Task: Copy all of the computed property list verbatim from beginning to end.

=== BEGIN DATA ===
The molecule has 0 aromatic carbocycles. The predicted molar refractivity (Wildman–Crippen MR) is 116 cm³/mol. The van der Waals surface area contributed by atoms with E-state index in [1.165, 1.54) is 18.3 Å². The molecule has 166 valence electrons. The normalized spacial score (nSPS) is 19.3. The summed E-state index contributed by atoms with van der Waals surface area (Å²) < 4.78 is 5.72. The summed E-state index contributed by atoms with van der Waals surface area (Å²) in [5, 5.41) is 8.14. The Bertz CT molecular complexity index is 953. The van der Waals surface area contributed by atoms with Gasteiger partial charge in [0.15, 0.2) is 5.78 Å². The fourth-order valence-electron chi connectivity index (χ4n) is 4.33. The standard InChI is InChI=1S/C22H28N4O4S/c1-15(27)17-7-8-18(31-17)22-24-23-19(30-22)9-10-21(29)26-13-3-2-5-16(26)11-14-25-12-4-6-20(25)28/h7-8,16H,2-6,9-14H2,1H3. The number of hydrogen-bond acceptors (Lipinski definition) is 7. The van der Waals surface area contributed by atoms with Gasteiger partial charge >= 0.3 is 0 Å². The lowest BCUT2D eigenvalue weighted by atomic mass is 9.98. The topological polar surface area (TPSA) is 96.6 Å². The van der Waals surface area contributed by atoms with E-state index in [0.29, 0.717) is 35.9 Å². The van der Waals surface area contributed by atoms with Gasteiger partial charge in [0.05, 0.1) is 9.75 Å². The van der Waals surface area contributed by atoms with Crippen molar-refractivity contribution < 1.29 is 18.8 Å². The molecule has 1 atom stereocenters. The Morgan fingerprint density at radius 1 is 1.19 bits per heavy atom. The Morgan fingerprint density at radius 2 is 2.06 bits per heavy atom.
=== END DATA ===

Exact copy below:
The molecule has 0 aromatic carbocycles. The predicted molar refractivity (Wildman–Crippen MR) is 116 cm³/mol. The van der Waals surface area contributed by atoms with E-state index in [1.165, 1.54) is 18.3 Å². The molecule has 166 valence electrons. The normalized spacial score (nSPS) is 19.3. The summed E-state index contributed by atoms with van der Waals surface area (Å²) < 4.78 is 5.72. The summed E-state index contributed by atoms with van der Waals surface area (Å²) in [5, 5.41) is 8.14. The Bertz CT molecular complexity index is 953. The van der Waals surface area contributed by atoms with Gasteiger partial charge in [0.15, 0.2) is 5.78 Å². The fourth-order valence-electron chi connectivity index (χ4n) is 4.33. The standard InChI is InChI=1S/C22H28N4O4S/c1-15(27)17-7-8-18(31-17)22-24-23-19(30-22)9-10-21(29)26-13-3-2-5-16(26)11-14-25-12-4-6-20(25)28/h7-8,16H,2-6,9-14H2,1H3. The number of hydrogen-bond acceptors (Lipinski definition) is 7. The van der Waals surface area contributed by atoms with Gasteiger partial charge >= 0.3 is 0 Å². The lowest BCUT2D eigenvalue weighted by atomic mass is 9.98. The topological polar surface area (TPSA) is 96.6 Å². The van der Waals surface area contributed by atoms with E-state index in [0.29, 0.717) is 35.9 Å². The van der Waals surface area contributed by atoms with Gasteiger partial charge in [0.05, 0.1) is 9.75 Å². The van der Waals surface area contributed by atoms with Crippen molar-refractivity contribution < 1.29 is 18.8 Å². The molecule has 1 atom stereocenters. The Morgan fingerprint density at radius 1 is 1.19 bits per heavy atom. The Morgan fingerprint density at radius 2 is 2.06 bits per heavy atom.